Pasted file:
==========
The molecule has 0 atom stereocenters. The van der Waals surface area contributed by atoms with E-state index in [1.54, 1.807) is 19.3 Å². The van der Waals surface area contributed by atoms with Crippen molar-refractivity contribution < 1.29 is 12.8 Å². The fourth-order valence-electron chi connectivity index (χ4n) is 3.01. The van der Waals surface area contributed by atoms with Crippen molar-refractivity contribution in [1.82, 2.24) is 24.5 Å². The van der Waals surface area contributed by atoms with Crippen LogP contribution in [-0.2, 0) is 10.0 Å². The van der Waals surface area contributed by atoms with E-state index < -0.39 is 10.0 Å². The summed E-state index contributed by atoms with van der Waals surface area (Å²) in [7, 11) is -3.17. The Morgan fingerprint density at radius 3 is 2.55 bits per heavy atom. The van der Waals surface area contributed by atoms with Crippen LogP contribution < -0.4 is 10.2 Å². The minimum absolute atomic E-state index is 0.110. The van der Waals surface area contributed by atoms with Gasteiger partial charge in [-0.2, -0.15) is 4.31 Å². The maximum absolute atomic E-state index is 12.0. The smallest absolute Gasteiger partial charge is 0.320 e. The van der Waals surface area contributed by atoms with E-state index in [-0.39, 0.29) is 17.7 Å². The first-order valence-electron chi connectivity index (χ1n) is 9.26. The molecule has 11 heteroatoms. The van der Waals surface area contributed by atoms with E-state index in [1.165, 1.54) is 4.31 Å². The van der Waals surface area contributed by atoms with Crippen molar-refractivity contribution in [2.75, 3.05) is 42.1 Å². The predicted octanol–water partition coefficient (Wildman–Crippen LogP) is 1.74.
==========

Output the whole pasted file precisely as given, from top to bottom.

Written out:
The molecule has 0 atom stereocenters. The van der Waals surface area contributed by atoms with E-state index in [1.54, 1.807) is 19.3 Å². The van der Waals surface area contributed by atoms with Crippen molar-refractivity contribution < 1.29 is 12.8 Å². The fourth-order valence-electron chi connectivity index (χ4n) is 3.01. The van der Waals surface area contributed by atoms with Crippen molar-refractivity contribution in [1.82, 2.24) is 24.5 Å². The van der Waals surface area contributed by atoms with Crippen LogP contribution in [-0.2, 0) is 10.0 Å². The van der Waals surface area contributed by atoms with E-state index < -0.39 is 10.0 Å². The summed E-state index contributed by atoms with van der Waals surface area (Å²) in [7, 11) is -3.17. The Morgan fingerprint density at radius 3 is 2.55 bits per heavy atom. The van der Waals surface area contributed by atoms with Crippen LogP contribution < -0.4 is 10.2 Å². The minimum absolute atomic E-state index is 0.110. The van der Waals surface area contributed by atoms with Gasteiger partial charge in [-0.2, -0.15) is 4.31 Å². The maximum absolute atomic E-state index is 12.0. The smallest absolute Gasteiger partial charge is 0.320 e. The van der Waals surface area contributed by atoms with E-state index in [-0.39, 0.29) is 17.7 Å². The first-order valence-electron chi connectivity index (χ1n) is 9.26. The molecule has 11 heteroatoms. The van der Waals surface area contributed by atoms with E-state index in [1.165, 1.54) is 4.31 Å². The van der Waals surface area contributed by atoms with Crippen molar-refractivity contribution in [2.75, 3.05) is 42.1 Å². The predicted octanol–water partition coefficient (Wildman–Crippen LogP) is 1.74.